Aspen Institute: ‘Changing the Narrative’ on Diversity in Publishing

In News by Porter Anderson

In a straightforward discussion from Aspen Digital about barriers in the American book industry, even the concept of inclusivity was called out for assumptions about diversity.

Image: Aspen Digital

By Porter Anderson, Editor-in-Chief | @Porter_Anderson

‘Who Is Doing the Diversifying?’
Multiple efforts in diversity programs in publishing have been prompted or accelerated by the summer’s ‘racial reckoning,’ that context of intensified focus on inequality and systemic racism animated by law-enforcement atrocities and powered by peaceful protests.

With few exceptions, however—one being the courageous statement from the United States’ Association of University Presses decrying its own “white supremacist structure”—few conversations have had the kind of frank exchange that the Aspen Institute’s “Changing the Narrative” program had in late August, when “Diversity in the Publishing Industry” was its focus for an hour.

Introduced by Vivian Schiller, executive director of Aspen Digital, the hour was moderated by Aspen Words executive director Adrienne Brodeur, and featured:

As our preview of the event laid out, the starting point for the session was a premise about the inequity of treatment by many parts of publishing of white authors and authors of color: “It’s obvious that fiction and nonfiction by Black authors are in demand. So why is the world of publishing so reluctant to offer Black writers the same major book deals typically offered to white writers?”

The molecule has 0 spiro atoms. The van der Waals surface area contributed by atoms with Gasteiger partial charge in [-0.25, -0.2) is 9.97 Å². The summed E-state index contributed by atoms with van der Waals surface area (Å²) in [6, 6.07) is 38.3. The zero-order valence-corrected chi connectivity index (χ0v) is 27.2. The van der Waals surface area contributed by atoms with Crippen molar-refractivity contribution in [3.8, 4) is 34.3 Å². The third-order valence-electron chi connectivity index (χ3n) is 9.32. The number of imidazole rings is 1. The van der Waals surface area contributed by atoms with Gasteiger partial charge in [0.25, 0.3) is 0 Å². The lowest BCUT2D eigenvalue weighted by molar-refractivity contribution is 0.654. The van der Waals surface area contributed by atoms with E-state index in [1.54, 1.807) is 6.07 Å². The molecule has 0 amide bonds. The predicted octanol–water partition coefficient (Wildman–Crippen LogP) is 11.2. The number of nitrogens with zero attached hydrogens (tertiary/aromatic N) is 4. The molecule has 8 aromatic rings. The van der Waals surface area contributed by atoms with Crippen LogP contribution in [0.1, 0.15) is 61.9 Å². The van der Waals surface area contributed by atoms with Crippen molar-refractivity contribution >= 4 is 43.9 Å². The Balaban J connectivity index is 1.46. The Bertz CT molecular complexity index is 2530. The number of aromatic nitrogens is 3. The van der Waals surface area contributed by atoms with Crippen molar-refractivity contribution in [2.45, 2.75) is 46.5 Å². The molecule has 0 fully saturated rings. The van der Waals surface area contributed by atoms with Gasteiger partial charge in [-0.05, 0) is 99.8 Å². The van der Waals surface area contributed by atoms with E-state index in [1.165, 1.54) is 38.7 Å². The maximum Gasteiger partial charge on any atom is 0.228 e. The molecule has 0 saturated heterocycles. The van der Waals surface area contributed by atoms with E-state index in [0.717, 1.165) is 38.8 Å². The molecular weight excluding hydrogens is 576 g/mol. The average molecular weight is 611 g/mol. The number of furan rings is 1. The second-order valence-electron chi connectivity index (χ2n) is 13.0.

What developed was a meaningful and comprehensive discussion, the kind of thing that works because many of its most broadly communicative points were found in some of the most specific comments.

Adrienne Brodeur: ‘So Slow to Diversify’

Adrienne Brodeur

Brodeur, the author of the memoir Wild Game: My Mother, Her Lover, and Me (Houghton Mifflin Harcourt, October 2019), was able to guide her colleagues into many points of quiet, frank reflection—and frustration. (Our interview with Brodeur about her work and Aspen Words is here.)

Working in this instance with such accomplished publishing practitioners, she drew out earnest, thoughtful insights the industry needs, a saying aloud of some of the “quiet parts” that many in the book business traditionally have found it hard to concede.